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Blog Posts by Subject: Nonfiction

Podcast #46: Joan Didion on Writing and Revising

Joan Didion's stately prose, with its dry humor and turns toward observation, has enamored readers for the last five decades. A writer of fiction, nonfiction, and screenplays, she has taught us how to depart a once-loved city, critique "the process" of democracy, and of course, enjoy the pleasures of an elegant sentence.Read More ›

A Crocheter's Delight

Frigid temperatures are upon us, and that means one thing: keeping warm. How about foregoing the costly department store prices and creating your own awesome scarves, fuzzy socks and warm mittens. All you need are two hands, a couple balls of yarn, needle(s), a comfortable chair and a bit of free time.Read More ›

Finding the Right Nonfiction Book For You

Reading nonfiction books can open your eyes to different subjects and make you see them in a new light, and I’m not just saying that because I haven’t eaten a burger from McDonald’s since I read Fast Food Nation by Eric Schlosser. Reading nonfiction books can change your perspective in both small and profound ways. Read More ›

We Know You Love to Talk About Books: Announcing the 2015 Reader's Den Online Book Discussion Schedule

Are you making your New Year's Resolutions? Is one of them to read more or to connect more with other readers? We would love to see you in the Reader's Den, NYPL's online book discussion, in 2015! Read More ›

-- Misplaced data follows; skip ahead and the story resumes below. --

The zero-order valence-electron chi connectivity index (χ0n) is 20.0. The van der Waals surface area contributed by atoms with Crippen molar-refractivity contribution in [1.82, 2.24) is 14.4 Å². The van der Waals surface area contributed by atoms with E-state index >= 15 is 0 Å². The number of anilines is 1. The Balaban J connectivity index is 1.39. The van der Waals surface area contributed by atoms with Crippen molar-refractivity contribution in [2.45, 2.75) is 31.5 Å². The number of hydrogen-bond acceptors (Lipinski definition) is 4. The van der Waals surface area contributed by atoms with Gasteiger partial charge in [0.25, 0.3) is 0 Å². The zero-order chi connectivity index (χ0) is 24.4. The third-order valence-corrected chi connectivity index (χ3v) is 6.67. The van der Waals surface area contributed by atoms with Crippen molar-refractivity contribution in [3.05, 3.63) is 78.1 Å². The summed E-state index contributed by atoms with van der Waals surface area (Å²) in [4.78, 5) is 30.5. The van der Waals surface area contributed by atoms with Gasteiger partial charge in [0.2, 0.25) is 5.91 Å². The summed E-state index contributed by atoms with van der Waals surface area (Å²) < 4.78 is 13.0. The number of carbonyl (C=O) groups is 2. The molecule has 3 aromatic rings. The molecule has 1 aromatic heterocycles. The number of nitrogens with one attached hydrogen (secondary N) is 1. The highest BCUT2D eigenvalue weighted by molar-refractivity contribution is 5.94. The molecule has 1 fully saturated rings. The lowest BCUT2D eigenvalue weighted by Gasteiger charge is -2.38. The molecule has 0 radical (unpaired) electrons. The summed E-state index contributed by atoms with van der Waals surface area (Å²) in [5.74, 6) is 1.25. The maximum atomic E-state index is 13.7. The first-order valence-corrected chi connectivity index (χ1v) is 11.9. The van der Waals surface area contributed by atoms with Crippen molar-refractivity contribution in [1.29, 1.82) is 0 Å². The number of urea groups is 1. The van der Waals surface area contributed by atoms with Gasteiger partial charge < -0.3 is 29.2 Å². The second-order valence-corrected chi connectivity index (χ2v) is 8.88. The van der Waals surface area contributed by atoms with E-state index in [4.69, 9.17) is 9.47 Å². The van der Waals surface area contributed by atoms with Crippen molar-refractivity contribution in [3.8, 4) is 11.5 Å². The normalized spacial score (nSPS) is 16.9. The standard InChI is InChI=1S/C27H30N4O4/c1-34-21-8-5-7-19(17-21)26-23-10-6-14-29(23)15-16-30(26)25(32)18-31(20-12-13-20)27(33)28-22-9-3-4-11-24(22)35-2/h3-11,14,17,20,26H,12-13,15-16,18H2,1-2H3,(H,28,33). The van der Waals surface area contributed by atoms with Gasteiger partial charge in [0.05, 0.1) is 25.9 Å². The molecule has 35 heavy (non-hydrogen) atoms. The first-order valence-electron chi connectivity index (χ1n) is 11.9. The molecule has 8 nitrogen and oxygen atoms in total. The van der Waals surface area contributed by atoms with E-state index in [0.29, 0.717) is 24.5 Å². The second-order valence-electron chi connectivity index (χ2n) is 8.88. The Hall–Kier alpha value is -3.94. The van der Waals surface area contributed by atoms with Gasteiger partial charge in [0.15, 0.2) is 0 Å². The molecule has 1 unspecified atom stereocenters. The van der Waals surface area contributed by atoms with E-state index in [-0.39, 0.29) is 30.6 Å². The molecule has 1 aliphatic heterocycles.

Food Studies 101 Reading List

With the holidays upon us, food is a topic at the front of our minds. The centerpiece of our tables, cultures, and familial traditions, food is nourishment for both body and mind. What we eat, however, is also at the center of a growing discipline that marries science and the humanities. Read More ›

Six Books on Criminal Justice to Read After Season One of "Serial"

Beyond just the need of proving the innocence of a potential wrongfully convicted person, the show has brought to light issues of crime, sentencing, prison and the potential injustices we face. Read More ›

December Author @ the Library Programs at Mid-Manhattan

The lost tribe of Coney Island... building the Statue of Liberty... a culinary history of America in 100 bites... the sinking of refugee ship The Wilhelm Gustloff during World War II... a close-up of the planet Mars... forgiving, remembering, and forgetting in personal and political contexts... a road trip through presidential libraries... curious New York activities... what online data can tell us about ourselves... reducing inequality in the 21st century... the history of New York's mass transit systems between 1940 and 1968... tales from a world traveler...Read More ›

25 Years From the Fall: KGB and Cold War Reads

On November 9, 1989, the Berlin Wall fell, effectively and symbolically ending the Cold War. Twenty-five years later, we're still making sense of the decades of fear and east-west divisions. One need only watch FX's The Americans to see that the Cold War is still alive and well in the American imagination. As we look back at The Fall, here are the books we'll be reading.Read More ›